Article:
Recently, many scholars have tried to explain how electoral systems are linked to corruption. Several theories emerged but still no consensus has been reached. With a dataset of about 50 democratic countries considered over 10 years we try to understand which of the effects highlighted in the theoretical literature dominates. The results tend to show that larger voting districts (characterized by lower barriers to entry) are associated with less corruption, whereas closed lists tend to be associated with more. The latter effect is nevertheless not robust. In aggregate, we find that majoritarian systems tend to be associated to higher levels of corruption than proportional representations. An additional finding is that presidential regimes tend to be associated with more corruption than parliamentary ones.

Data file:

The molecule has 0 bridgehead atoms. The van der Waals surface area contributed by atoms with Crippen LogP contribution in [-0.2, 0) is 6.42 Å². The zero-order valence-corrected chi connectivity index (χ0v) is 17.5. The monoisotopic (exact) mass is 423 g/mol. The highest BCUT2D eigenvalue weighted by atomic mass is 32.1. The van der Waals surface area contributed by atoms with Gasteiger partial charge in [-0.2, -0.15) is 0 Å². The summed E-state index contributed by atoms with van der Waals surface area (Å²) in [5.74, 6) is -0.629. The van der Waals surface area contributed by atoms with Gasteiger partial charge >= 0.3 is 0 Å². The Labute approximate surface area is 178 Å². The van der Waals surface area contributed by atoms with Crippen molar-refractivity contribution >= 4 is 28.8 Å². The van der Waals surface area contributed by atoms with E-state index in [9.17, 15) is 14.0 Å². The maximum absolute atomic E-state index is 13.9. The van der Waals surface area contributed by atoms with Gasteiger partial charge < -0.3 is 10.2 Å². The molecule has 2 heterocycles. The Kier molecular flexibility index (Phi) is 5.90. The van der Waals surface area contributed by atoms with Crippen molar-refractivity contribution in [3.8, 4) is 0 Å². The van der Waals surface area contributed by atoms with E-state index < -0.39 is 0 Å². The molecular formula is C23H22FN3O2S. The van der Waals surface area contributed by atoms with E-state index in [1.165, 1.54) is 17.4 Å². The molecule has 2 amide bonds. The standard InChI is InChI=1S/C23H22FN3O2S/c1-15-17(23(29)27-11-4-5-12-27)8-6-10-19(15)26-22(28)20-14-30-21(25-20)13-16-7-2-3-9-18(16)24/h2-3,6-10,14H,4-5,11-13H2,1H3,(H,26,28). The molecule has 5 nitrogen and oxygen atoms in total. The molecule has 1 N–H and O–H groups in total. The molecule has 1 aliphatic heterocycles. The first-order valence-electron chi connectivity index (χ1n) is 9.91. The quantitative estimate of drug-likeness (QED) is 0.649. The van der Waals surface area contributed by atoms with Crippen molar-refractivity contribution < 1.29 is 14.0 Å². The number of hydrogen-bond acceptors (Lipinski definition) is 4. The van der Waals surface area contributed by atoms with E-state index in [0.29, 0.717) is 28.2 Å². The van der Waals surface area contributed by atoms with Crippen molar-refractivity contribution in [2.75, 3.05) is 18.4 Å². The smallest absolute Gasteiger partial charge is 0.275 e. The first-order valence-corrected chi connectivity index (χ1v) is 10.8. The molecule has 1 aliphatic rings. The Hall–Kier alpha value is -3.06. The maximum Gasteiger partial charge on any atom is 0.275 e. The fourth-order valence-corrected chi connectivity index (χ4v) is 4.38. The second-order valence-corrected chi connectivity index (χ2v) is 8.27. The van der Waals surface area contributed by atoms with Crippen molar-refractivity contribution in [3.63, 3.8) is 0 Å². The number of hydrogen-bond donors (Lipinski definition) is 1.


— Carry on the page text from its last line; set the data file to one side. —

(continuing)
|Number of pages||34|
|Journal||Latin American journal of Economic Development|
|Publication status||Published - 2004|